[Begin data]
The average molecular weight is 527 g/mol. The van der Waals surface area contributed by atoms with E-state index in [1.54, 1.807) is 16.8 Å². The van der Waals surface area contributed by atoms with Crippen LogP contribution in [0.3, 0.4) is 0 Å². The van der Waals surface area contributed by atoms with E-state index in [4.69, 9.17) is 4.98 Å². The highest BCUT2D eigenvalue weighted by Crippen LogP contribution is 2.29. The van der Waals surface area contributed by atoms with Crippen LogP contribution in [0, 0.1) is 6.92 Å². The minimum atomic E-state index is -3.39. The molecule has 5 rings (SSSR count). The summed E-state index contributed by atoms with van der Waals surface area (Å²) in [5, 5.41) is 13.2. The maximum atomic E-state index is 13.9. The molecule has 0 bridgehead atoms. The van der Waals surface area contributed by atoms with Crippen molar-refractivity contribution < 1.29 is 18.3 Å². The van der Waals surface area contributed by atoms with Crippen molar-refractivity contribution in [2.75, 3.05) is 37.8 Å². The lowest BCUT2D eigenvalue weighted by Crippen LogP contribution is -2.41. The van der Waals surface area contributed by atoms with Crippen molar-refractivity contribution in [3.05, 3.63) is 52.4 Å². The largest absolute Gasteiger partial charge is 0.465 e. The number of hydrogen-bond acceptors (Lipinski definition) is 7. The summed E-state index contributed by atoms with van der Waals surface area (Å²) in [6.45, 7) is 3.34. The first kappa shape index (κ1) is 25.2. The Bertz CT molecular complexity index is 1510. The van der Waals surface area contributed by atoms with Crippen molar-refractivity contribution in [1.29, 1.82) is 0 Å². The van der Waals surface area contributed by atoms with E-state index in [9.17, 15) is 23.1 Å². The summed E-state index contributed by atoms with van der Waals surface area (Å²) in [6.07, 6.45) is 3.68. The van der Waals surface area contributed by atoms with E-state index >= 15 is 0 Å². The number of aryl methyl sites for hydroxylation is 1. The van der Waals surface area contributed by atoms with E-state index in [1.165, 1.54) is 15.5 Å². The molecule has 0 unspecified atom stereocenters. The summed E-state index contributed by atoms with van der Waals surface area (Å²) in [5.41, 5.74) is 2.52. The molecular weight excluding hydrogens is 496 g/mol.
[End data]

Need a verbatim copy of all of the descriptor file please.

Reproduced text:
The average molecular weight is 527 g/mol. The van der Waals surface area contributed by atoms with E-state index in [1.54, 1.807) is 16.8 Å². The van der Waals surface area contributed by atoms with Crippen LogP contribution in [0.3, 0.4) is 0 Å². The van der Waals surface area contributed by atoms with E-state index in [4.69, 9.17) is 4.98 Å². The highest BCUT2D eigenvalue weighted by Crippen LogP contribution is 2.29. The van der Waals surface area contributed by atoms with Crippen LogP contribution in [0, 0.1) is 6.92 Å². The minimum atomic E-state index is -3.39. The molecule has 5 rings (SSSR count). The summed E-state index contributed by atoms with van der Waals surface area (Å²) in [5, 5.41) is 13.2. The maximum atomic E-state index is 13.9. The molecule has 0 bridgehead atoms. The van der Waals surface area contributed by atoms with Crippen molar-refractivity contribution < 1.29 is 18.3 Å². The van der Waals surface area contributed by atoms with Crippen molar-refractivity contribution in [2.75, 3.05) is 37.8 Å². The lowest BCUT2D eigenvalue weighted by Crippen LogP contribution is -2.41. The van der Waals surface area contributed by atoms with Crippen molar-refractivity contribution in [3.05, 3.63) is 52.4 Å². The largest absolute Gasteiger partial charge is 0.465 e. The number of hydrogen-bond acceptors (Lipinski definition) is 7. The summed E-state index contributed by atoms with van der Waals surface area (Å²) in [6.45, 7) is 3.34. The first kappa shape index (κ1) is 25.2. The Bertz CT molecular complexity index is 1510. The van der Waals surface area contributed by atoms with Crippen molar-refractivity contribution in [1.29, 1.82) is 0 Å². The van der Waals surface area contributed by atoms with E-state index in [9.17, 15) is 23.1 Å². The summed E-state index contributed by atoms with van der Waals surface area (Å²) in [6.07, 6.45) is 3.68. The van der Waals surface area contributed by atoms with E-state index >= 15 is 0 Å². The number of aryl methyl sites for hydroxylation is 1. The van der Waals surface area contributed by atoms with E-state index in [1.165, 1.54) is 15.5 Å². The molecule has 0 unspecified atom stereocenters. The summed E-state index contributed by atoms with van der Waals surface area (Å²) in [5.41, 5.74) is 2.52. The molecular weight excluding hydrogens is 496 g/mol.